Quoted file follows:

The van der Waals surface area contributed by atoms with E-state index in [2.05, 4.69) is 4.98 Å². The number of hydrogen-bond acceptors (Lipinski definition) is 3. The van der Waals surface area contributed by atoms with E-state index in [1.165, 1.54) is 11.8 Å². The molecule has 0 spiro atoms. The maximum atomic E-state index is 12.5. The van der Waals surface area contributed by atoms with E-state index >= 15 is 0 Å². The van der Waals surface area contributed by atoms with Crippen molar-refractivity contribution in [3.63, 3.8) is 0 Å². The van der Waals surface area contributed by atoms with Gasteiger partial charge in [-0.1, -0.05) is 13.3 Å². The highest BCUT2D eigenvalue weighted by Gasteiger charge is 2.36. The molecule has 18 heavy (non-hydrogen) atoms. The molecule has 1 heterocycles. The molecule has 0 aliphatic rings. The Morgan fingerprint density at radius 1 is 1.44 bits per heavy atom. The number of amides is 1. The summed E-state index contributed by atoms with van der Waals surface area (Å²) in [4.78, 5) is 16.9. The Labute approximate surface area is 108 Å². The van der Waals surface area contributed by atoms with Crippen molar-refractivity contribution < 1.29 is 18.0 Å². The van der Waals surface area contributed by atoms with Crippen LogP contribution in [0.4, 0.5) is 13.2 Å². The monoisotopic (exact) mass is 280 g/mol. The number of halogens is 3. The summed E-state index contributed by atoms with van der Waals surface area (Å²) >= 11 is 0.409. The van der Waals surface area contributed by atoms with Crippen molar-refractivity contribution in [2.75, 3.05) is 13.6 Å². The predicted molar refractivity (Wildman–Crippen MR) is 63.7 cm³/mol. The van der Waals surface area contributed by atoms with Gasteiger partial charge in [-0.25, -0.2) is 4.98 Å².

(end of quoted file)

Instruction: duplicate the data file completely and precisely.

The van der Waals surface area contributed by atoms with E-state index in [2.05, 4.69) is 4.98 Å². The number of hydrogen-bond acceptors (Lipinski definition) is 3. The van der Waals surface area contributed by atoms with E-state index in [1.165, 1.54) is 11.8 Å². The molecule has 0 spiro atoms. The maximum atomic E-state index is 12.5. The van der Waals surface area contributed by atoms with E-state index >= 15 is 0 Å². The van der Waals surface area contributed by atoms with Crippen molar-refractivity contribution in [3.63, 3.8) is 0 Å². The van der Waals surface area contributed by atoms with Gasteiger partial charge in [-0.1, -0.05) is 13.3 Å². The highest BCUT2D eigenvalue weighted by Gasteiger charge is 2.36. The molecule has 18 heavy (non-hydrogen) atoms. The molecule has 1 heterocycles. The molecule has 0 aliphatic rings. The Morgan fingerprint density at radius 1 is 1.44 bits per heavy atom. The number of amides is 1. The summed E-state index contributed by atoms with van der Waals surface area (Å²) in [4.78, 5) is 16.9. The Labute approximate surface area is 108 Å². The van der Waals surface area contributed by atoms with Crippen molar-refractivity contribution < 1.29 is 18.0 Å². The van der Waals surface area contributed by atoms with Crippen LogP contribution in [0.4, 0.5) is 13.2 Å². The monoisotopic (exact) mass is 280 g/mol. The number of halogens is 3. The summed E-state index contributed by atoms with van der Waals surface area (Å²) >= 11 is 0.409. The van der Waals surface area contributed by atoms with Crippen molar-refractivity contribution in [2.75, 3.05) is 13.6 Å². The predicted molar refractivity (Wildman–Crippen MR) is 63.7 cm³/mol. The van der Waals surface area contributed by atoms with Gasteiger partial charge in [-0.25, -0.2) is 4.98 Å².